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Islamism, Islam and Muslims

Sim

Registered Member
After the horrible deadly terror attacks in France last night, I guess I'd share some interesting information on Islam and Muslims I read the past days with you.

Read a couple of books, including "Islam and the Future of Tolerance: A Dialogue" by atheist Sam Harris and moderate Muslim reformer Maajid Nawaz. It includes many interesting statistics that shed light on the question whether the problem is "Islam", "islamism", just politics and how they're all connected.

I feel such information is helpful to avoid generalizations that blame Muslims in general on one side, but also false defenses such as "they're just radicals, most Muslims are peaceful like any other believers" on the other. So here it goes:

Approximately 25% of Muslims in most majority-Muslim countries are islamists.

Whenever we're dealing with terror attacks, "jihadism" in the name of Islam, we're talking about a political ideology based on Islam, aka islamism. Islamism is not Islam, though they are related, of course. Compare it to German nationalism and Nazism -- they are not the same, but Nazism was heavily based on German nationalism, but added many other ideological points. German nationalism, on the other side, doesn't have to be Nazi at all.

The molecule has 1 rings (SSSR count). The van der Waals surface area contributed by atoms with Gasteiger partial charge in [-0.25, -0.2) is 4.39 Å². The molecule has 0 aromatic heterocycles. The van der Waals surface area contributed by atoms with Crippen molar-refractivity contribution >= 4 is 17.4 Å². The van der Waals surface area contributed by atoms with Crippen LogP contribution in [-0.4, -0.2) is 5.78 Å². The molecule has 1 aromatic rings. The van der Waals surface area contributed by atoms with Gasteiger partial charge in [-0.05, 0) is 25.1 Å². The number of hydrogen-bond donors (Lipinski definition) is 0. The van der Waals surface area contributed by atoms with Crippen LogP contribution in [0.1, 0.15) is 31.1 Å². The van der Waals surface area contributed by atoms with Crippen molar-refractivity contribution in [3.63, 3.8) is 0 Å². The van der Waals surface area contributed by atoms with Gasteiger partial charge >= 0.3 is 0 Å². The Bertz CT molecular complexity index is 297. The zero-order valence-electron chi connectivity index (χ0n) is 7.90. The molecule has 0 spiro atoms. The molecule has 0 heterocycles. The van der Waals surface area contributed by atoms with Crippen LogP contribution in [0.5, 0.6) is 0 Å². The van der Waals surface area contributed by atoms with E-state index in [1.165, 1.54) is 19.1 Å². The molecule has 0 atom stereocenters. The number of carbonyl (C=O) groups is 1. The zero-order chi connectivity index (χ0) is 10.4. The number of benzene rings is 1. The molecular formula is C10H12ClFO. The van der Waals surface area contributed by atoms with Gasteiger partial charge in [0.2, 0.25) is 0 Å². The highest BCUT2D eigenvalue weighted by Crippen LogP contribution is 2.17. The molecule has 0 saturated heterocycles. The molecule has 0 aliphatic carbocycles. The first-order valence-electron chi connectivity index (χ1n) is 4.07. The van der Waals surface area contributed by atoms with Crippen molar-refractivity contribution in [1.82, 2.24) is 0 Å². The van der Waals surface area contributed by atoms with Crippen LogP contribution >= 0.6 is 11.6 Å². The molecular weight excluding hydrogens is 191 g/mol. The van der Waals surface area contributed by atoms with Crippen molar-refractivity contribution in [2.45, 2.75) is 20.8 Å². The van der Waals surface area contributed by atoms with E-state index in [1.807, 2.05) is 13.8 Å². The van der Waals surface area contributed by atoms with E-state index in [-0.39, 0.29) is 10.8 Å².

Islamism was created in the 1920s parallel to fascism in Italy and Germany (and indeed, islamists were inspired by these European ideologies). The core goal of islamism is the establishment of a theocratic dictatorship and imposing Muslim law, sharia, on society. Islamism claims the Muslim world is oppressed and under attack by the West, especially America, and Israel/the Jews and they are enemies that must be fought. For some, the end goal is spreading Islam and an islamist political system over the entire planet. Martyrdom on the way of achieving these goals (jihad) is usually part of that, too.